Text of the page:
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"You Know What, Man? I Don’t Give a Shit What People Think"

A friendly chat with political operative Peter Ragone. 

Peter Ragone

Peter Ragone 

 

This is "Think Tank," an occasional  series of conversations with Bay Area power players, conducted by San Francisco editors. Interviews have been condensed and edited for clarity.

Name: Peter Ragone
Job:
Press secretary and political operative, on hiatus
Age: 45
Residence: Outer Richmond

After spending 2014 as senior adviser to New York mayor Bill de Blasio, you’re back in San Francisco. What’s your dream job?
I just had it.

The job you just very publicly left?
First, let me tell you that Mayor de Blasio and I have been friends for more than 20 years. Not just friends—ideological soul mates. I’ve helped him on literally everything he has ever done. In his first race for school board, I showed up and handed out flyers.

Did he win?
He did! So when he was elected, I didn’t just appear on day one—I’d been involved from the very beginning. I raised a significant amount of money for him, probably more than anyone else who worked for him.

How much?
I don’t know, I was a bundler. I knew this was a once-in-a-lifetime experience: It’ll never happen again that a very close friend gets elected mayor of the most important city in the world.  The mayor and I are both into baseball—I agreed to a one-year deal, with a player option for year two.

Which you did not exercise. You’re not going to believe this, but some of your erstwhile colleagues from the Newsom administration told me that they don’t believe you left New York of your own volition.
Politics is a cynical business. Nobody will believe you left just because your son really needs you [back in San Francisco]. It’s great to have notoriety and power, but you know what, man? I actually don’t give a shit what people think. The only thing that matters is my relationship with Mayor de Blasio and Lieutenant Governor Gavin Newsom and my friends and family.

You’ve been quoted—a lot—about ignoring the chatter and focusing on “the long view.”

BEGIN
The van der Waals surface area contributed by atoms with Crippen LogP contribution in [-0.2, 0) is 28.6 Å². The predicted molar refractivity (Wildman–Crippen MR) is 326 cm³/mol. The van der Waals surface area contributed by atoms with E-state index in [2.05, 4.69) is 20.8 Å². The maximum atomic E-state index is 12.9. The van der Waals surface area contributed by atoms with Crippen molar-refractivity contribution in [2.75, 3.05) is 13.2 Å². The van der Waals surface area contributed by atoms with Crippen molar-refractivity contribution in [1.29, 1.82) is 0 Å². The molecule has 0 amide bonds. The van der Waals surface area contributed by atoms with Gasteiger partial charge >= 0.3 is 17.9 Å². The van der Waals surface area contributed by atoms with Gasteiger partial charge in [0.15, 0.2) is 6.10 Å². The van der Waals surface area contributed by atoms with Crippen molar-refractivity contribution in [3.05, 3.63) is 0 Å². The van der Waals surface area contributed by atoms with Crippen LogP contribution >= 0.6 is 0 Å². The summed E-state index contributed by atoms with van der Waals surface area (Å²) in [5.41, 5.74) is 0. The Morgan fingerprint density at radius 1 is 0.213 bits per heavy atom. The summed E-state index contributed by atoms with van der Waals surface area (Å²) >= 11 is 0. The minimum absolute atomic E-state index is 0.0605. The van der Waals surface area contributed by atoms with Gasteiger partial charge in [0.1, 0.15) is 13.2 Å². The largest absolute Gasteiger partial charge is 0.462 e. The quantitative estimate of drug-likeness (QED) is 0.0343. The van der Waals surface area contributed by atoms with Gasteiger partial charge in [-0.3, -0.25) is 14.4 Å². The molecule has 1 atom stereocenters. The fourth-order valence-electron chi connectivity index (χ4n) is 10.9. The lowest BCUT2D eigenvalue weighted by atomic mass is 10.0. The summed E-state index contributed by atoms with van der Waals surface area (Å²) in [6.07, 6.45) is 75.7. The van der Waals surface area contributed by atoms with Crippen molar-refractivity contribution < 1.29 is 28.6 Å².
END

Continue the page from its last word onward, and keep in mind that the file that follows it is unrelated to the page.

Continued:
Most of the bullshit in politics, people don’t even know about it—if they do, they don’t care about it. What are people going to remember? In de Blasio’s case [regarding universal pre-kindergarten education], I used to tell reporters: When 50,000 children are holding someone’s hand and walking to their first day of school, nobody’s going to give a shit about the political infighting. With same-sex marriage, a lot of people were, like, “Oh, that was easy in San Francisco”—but Gavin was excoriated. Excoriated! By people like Barney Frank, by Dianne Feinstein—the people who got him elected! But if you do something special, the world catches up to you. And you’ll be rewarded for it. All the internecine bullshit of those days in San Francisco, only you and I remember it. And, maybe, Aaron Peskin.

In New York, you intimated that you weren’t reading some newspapers’ coverage. It’s a novel take for a press secretary to express such disdain for the press.
Look, what I was saying is that my job isn’t to get lost in news cycles. My job is the long view. I was always aware of what was in the papers, but my job isn’t to get involved in why the mayor eats his pizza with a knife and fork.

What the hell was up with that, anyway?
As an Italian, I can tell you, many Italians do eat their pizza with a knife and fork.

Huh.
Look, the only thing that matters at the end of the day is how the people you serve feel about you. The latest public poll has de Blasio’s approval rating toward 60 percent. And, if you remember, insiders were always down on Gavin, but Gavin was always really popular with the people who elected him—he was in the 60s all the way through the end. When he ran for lieutenant governor, he won 68 percent of the vote in San Francisco.

January 31, 2007: Where does it rank in terms of terrible days in your life?
What happened on January 31, 2007?

That was the day when two stories broke, simultaneously: that Gavin Newsom had engaged in an affair with his appointments secretary, and that despite your repeated denials, you had written multiple “sock puppet” Internet comments, using an assumed name to praise and defend your boss.
Oh, that day. The sock-puppeting thing was a mistake. It’s something I regret. It’s made me a better operative and a better person.

How?
It just made me more careful. The general public can make comments on news websites. But being a public official, you are held to a different standard. Totally OK, by the way!

Do you think that people remember what you did? Or that when you were caught, you lied about it?
I don’t think that many people outside of local politics remember it at all. But that’s neither here nor there. I made a mistake.

So, what’s your next “dream job”?
When I was younger, I thought that campaigns were the only thing for me. But now I’ve learned that if you care about bringing change to the world, the only real action is in government. My last two political jobs were both in government: one for Gavin and then for Bill.

And I understand that in between, you were kept on retainer by people who pay good money to pick your brain.
Yeah, yeah. Usually half a dozen or fewer.

Nice work if you can get it.
It is a lucrative occupation. My career has been through everything God can create in terms of a crisis. I have a certain level of expertise in that.

 

Originally published in the May issue of San Francisco

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